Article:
Abolished tuat New York Office.
Chicago, May 30. Director General
Davis has aboli -hed the New York olfwv
of the Yorl'a's C jlumbiau exposition, re
lieved Dflmore Kiwell of the lucrative po
sition which be ield as chief of the oflice,
a id left the easU rn interests of the fair in
the charge of the New York commission.
CRASH OH THE SANTA GE.
Train Derailed, Engineer Killed
Eleven Persons Severely Hurt.
Lemont. 111., May 30. The St. Louis ex
press on the Sant i Fe road, due at Chicago
at 7:35 last ever.ing, while rounding a
curve near this place struck a cow, the
locomotive being lerailedaad thrown into
the river. Engkeer Ibell, of Chicago,
was killed and the fireman and several
passengers were slightly injured. The
breaking of the coupling pin between the
engine and the rest of the train prevented
what might have proved a much more
Foil List tf the Wounded.
The con.plete lis: of those receiving the
jured; Fanning, badly cut about face
and head; J. J. Egmann, injured about
head and back: Mr. and Mrs. Charles El
der, slightly injured; Kilpatrick, b;ick
injured; Charles t la wood, fireman, arm
and leg hurt: Charles M. Welch, knee in
jured: Mrs. R. . Quigley, St. Louis,
head aud back cut.
I'assengers Titmlilcil in Heaps.
The passengers, v. ho had not the slight
est warning, were tumbled in heaps iu the
cars, while piled o:i top of them were the
seats. Eleven persons received injuries .f
a rather serious nature, but every passen
ger was more or lis bruised and tut by
the tToken glass. Conductor Wheeler,
ttoi:i:h !-evereiy br lisei, rallied such of
the ;.as t.i-trs as ere able to move and
the work of rescu'iLthe injured was be-
The n-ci ;.: $.ml- . u-t Eve states i::2.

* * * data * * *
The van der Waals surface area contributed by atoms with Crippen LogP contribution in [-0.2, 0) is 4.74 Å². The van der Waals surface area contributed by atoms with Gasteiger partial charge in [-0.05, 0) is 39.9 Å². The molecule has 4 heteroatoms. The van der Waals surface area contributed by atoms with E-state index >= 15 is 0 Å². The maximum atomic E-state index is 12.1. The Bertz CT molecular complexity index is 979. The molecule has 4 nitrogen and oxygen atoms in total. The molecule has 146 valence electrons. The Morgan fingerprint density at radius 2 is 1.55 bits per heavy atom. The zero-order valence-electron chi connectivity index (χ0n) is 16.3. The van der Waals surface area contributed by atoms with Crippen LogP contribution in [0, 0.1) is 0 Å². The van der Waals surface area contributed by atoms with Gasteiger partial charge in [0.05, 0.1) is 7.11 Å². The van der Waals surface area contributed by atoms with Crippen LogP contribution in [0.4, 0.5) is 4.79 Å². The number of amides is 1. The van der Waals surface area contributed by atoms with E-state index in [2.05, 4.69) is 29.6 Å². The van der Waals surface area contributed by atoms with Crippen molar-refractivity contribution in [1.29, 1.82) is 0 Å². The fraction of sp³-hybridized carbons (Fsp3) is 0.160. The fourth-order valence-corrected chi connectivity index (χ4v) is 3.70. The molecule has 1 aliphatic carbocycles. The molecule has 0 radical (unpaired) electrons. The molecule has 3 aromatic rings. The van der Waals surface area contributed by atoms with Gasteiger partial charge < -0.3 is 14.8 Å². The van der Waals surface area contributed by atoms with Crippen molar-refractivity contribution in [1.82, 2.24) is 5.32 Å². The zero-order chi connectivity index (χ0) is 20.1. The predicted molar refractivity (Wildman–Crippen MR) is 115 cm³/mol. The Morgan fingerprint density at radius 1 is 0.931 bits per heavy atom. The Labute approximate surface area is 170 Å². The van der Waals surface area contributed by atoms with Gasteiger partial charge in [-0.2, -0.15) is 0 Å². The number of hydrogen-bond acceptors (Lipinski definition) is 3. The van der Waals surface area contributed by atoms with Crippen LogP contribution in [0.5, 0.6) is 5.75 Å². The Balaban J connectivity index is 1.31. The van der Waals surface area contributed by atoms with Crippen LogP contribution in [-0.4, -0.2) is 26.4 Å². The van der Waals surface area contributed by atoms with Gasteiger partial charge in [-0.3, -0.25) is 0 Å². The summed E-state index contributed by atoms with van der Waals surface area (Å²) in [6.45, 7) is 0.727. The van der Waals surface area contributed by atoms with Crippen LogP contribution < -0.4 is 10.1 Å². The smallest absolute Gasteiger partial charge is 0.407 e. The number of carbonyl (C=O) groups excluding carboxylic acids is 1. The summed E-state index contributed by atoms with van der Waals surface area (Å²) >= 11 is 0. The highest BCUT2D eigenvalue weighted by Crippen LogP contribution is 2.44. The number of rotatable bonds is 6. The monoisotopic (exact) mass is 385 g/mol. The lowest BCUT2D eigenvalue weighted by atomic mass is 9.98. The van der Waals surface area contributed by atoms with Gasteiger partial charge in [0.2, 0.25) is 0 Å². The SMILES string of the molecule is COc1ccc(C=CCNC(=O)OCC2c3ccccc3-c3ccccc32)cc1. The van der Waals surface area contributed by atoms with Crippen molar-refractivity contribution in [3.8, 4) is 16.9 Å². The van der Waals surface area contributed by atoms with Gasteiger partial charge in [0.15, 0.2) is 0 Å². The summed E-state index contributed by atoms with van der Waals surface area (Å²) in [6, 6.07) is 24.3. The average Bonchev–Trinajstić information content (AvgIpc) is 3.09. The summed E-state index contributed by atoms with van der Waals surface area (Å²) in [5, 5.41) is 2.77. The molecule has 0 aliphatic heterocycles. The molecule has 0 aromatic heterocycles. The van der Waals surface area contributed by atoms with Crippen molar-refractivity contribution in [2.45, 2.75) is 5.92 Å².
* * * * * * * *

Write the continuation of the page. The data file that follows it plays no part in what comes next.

as i r ; we-: est .mate.
j Ti e ; ,;,- ',rn pr.vilet.-c is extiecter! to
j !'' the ii.cotj. of t ;e Worii's fair t-'-'lO,-
Sydney I'iilon, tin New York million
aire, is bo ia that hi.- friends fear for the
C:.ar!es Sayler, he tiolel
newia-r writer ; n l actor,
Brooklyn, ag'-d TJ.
Enithq iiike. were filt at Si
no, C:.tari:, S.i:.:a Ana ,-iad otiier plaic- in
Cal.fornia. N'u pa titular damage was
Hon. Eppa Ilunto-i ha been appointed
United Stales fceuutt r to sticceed John S.
Barbour, deceased, by the governor of
The Washington weather report says
that l.'ist week1.; iriintn.r tnL-mfllm -1. i-.T..
country, was good for the ci ops, com para-
t 1 . . - . . . .
uuuge .uoon. oi tne circuit court at
anooga. acted on 111 divorce cases.
granted decrees in IT, dismissed 82, and
continued 12, sitting ror 153 minutes and
averaging one and a third minutes to each
Six Albanian brigan Is werec.meht at a
I bold attempt to kidnap a bishop of the
Ureek etiurcu and the s oldiers killed them.
Their bodies were then decapitated
because Aioamon nave a superstitious
teror of that sort of mi tilation.
I Lieutenant Hetherin, ton, who killed an
EnirlishniJin nt. YrL-r.hi mn rTontm tv... V..-
T 01 1!- 8? 01 . Lltchtleld, Mich.,
business man, is ur
nder arrest at Chicago
for successful check rising, and wien
arrested he had among his effects a num
ber of raised checks one for $13, being raised
tO $13 000
James Devine, a privt te of the Fourth
United States cavalry, died, so it was
supposed, four years ago, and was buried.
The body was disinterred last week at
Fort Lowell, A. T., and found to have
moved after being depot ited in the crave.